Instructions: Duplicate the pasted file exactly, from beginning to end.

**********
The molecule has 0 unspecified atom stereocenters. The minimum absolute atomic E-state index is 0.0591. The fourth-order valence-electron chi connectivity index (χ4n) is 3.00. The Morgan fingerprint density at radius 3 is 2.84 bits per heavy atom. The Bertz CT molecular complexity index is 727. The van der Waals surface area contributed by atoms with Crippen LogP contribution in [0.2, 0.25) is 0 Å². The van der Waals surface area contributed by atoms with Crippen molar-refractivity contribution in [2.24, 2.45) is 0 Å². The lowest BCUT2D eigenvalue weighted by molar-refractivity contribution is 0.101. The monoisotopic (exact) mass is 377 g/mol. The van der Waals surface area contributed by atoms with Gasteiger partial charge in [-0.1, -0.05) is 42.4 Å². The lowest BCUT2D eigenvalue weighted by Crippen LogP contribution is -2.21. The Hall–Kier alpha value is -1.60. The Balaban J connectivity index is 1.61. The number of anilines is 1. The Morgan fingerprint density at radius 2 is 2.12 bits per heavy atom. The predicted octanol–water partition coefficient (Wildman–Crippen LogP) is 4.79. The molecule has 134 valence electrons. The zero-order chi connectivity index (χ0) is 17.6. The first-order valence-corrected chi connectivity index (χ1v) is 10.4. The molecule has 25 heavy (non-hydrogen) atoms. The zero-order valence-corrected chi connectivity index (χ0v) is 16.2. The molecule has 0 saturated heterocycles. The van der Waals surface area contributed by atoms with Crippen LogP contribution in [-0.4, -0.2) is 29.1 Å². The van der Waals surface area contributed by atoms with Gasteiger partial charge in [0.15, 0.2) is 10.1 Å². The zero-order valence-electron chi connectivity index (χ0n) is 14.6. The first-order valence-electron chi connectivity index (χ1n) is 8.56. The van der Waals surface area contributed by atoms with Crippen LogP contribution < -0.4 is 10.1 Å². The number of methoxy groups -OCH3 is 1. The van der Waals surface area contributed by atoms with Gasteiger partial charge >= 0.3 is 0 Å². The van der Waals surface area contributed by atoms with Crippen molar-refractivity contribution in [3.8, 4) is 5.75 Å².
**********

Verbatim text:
The molecule has 0 unspecified atom stereocenters. The minimum absolute atomic E-state index is 0.0591. The fourth-order valence-electron chi connectivity index (χ4n) is 3.00. The Morgan fingerprint density at radius 3 is 2.84 bits per heavy atom. The Bertz CT molecular complexity index is 727. The van der Waals surface area contributed by atoms with Crippen LogP contribution in [0.2, 0.25) is 0 Å². The van der Waals surface area contributed by atoms with Crippen molar-refractivity contribution in [2.24, 2.45) is 0 Å². The lowest BCUT2D eigenvalue weighted by molar-refractivity contribution is 0.101. The monoisotopic (exact) mass is 377 g/mol. The van der Waals surface area contributed by atoms with Gasteiger partial charge in [-0.1, -0.05) is 42.4 Å². The lowest BCUT2D eigenvalue weighted by Crippen LogP contribution is -2.21. The Hall–Kier alpha value is -1.60. The Balaban J connectivity index is 1.61. The number of anilines is 1. The Morgan fingerprint density at radius 2 is 2.12 bits per heavy atom. The predicted octanol–water partition coefficient (Wildman–Crippen LogP) is 4.79. The molecule has 134 valence electrons. The zero-order chi connectivity index (χ0) is 17.6. The first-order valence-corrected chi connectivity index (χ1v) is 10.4. The molecule has 25 heavy (non-hydrogen) atoms. The zero-order valence-corrected chi connectivity index (χ0v) is 16.2. The molecule has 0 saturated heterocycles. The van der Waals surface area contributed by atoms with Crippen LogP contribution in [-0.4, -0.2) is 29.1 Å². The van der Waals surface area contributed by atoms with Gasteiger partial charge in [0.15, 0.2) is 10.1 Å². The zero-order valence-electron chi connectivity index (χ0n) is 14.6. The first-order valence-electron chi connectivity index (χ1n) is 8.56. The van der Waals surface area contributed by atoms with Crippen LogP contribution < -0.4 is 10.1 Å². The number of methoxy groups -OCH3 is 1. The van der Waals surface area contributed by atoms with Gasteiger partial charge >= 0.3 is 0 Å². The van der Waals surface area contributed by atoms with Crippen molar-refractivity contribution in [3.8, 4) is 5.75 Å².